April 4 --The Environmental Protection Agency has told an appellate court that the Clean Water Act has authorized it to set a total maximum daily load plan to restore impaired waters when states are unable to meet their obligations (Am. Farm Bureau Fed'n v. EPA, No. 13-4079, 3d Cir., reorder 4/2/13).
In an April 2 filing with the U.S. Court of Appeals for the Third Circuit, the agency contended that the Clean Water Act has given it the discretion to allocate pollution levels to point and nonpoint sources in the TMDL plan for an impaired water.
The EPA brief supported the September 2013 ruling by the U.S. District Court for the Middle District of Pennsylvania that upheld the Chesapeake Bay TMDL (Am. Farm Bureau Fed'n v. EPA, 77 ERC 1855, 2013 BL 244380, (M.D. Pa. 2013); .
A TMDL plan calculates the maximum level of pollutants that each point source, such as wastewater utilities and nonpoint sources, such as farms, may discharge without causing violations of water quality standards.
The American Farm Bureau Federation, which unsuccessfully challenged the federal TMDL plan for the bay in the lower court, appealed to the Third Circuit, arguing in its Jan. 27 brief that the EPA “overreached” by going far beyond just specifying the nitrogen, phosphorus and sediment pollution that can be discharged into the bay without violating water quality standards.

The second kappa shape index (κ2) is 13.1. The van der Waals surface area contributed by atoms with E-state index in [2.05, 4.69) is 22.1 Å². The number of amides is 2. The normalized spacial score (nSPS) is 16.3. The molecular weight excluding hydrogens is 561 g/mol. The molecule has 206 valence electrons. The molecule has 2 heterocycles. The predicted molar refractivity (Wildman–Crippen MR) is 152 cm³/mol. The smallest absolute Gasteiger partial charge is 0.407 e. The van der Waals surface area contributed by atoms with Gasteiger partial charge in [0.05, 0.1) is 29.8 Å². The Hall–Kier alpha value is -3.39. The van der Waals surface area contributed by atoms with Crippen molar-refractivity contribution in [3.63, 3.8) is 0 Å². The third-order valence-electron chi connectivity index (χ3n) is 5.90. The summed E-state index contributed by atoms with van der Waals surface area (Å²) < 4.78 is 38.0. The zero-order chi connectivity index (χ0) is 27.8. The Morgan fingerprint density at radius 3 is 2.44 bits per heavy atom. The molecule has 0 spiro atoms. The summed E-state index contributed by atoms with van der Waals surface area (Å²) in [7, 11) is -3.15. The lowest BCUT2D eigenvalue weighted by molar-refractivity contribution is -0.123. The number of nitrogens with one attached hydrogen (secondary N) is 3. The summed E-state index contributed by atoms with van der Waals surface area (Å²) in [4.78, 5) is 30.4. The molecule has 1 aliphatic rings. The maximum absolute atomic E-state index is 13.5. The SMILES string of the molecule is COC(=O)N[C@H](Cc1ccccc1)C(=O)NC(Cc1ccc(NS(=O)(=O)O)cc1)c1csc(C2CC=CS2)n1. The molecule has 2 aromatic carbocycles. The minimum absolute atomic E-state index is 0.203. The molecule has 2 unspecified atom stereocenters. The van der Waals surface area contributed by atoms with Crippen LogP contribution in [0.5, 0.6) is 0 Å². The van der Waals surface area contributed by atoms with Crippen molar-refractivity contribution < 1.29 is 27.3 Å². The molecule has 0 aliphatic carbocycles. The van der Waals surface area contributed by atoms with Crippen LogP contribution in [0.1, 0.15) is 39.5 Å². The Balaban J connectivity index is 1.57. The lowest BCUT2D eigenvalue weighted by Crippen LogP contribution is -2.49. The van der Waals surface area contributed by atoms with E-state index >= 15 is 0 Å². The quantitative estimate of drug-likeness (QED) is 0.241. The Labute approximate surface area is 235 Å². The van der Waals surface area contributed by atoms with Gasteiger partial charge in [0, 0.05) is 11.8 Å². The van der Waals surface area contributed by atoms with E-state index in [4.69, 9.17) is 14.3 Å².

The farm bureau said that not only are the allocations under the bay TMDL illegal but also that under the law, the agency couldn't ask states to provide “reasonable assurance” that they would meet the allocations included in the TMDL plan.
At issue in this appeal is the baywide TMDL that the EPA wrote in 2010 to reduce nitrogen, phosphorus and sediment from waters that are impairing the bay. This baywide TMDL applies to the six states and the District of Columbia that make up the 64,000-square-mile Chesapeake Bay watershed.
Throughout the act, Congress delegated responsibility to the states but gave the EPA the explicit authority to ensure that the states are meeting that responsibility, the agency said.
The agnecy said Section 303 of the Clean Water Act lays out a “carrot-and-stick” approach for attaining acceptable water quality. “The 'carrot' is that EPA must approve the states' lawful choices--and even help pay for them. But if the states do not meet their obligations, then Congress gave EPA the stick,” the agency said.
Moreover, the EPA said Section 303(d) of the Clean Water Act explicitly said the agency can't approve a TMDL unless it is “established at a level necessary to implement the applicable water quality standards.”
The agency said establishing waste-load allocations for point sources and load allocations for nonpoint sources are essential to this task of evaluation. Furthermore, the agency argued that “by explicitly giving EPA the authority to establish a TMDL in some circumstances, the Act implicitly allows EPA to gather and rely upon the information necessary to do so.”
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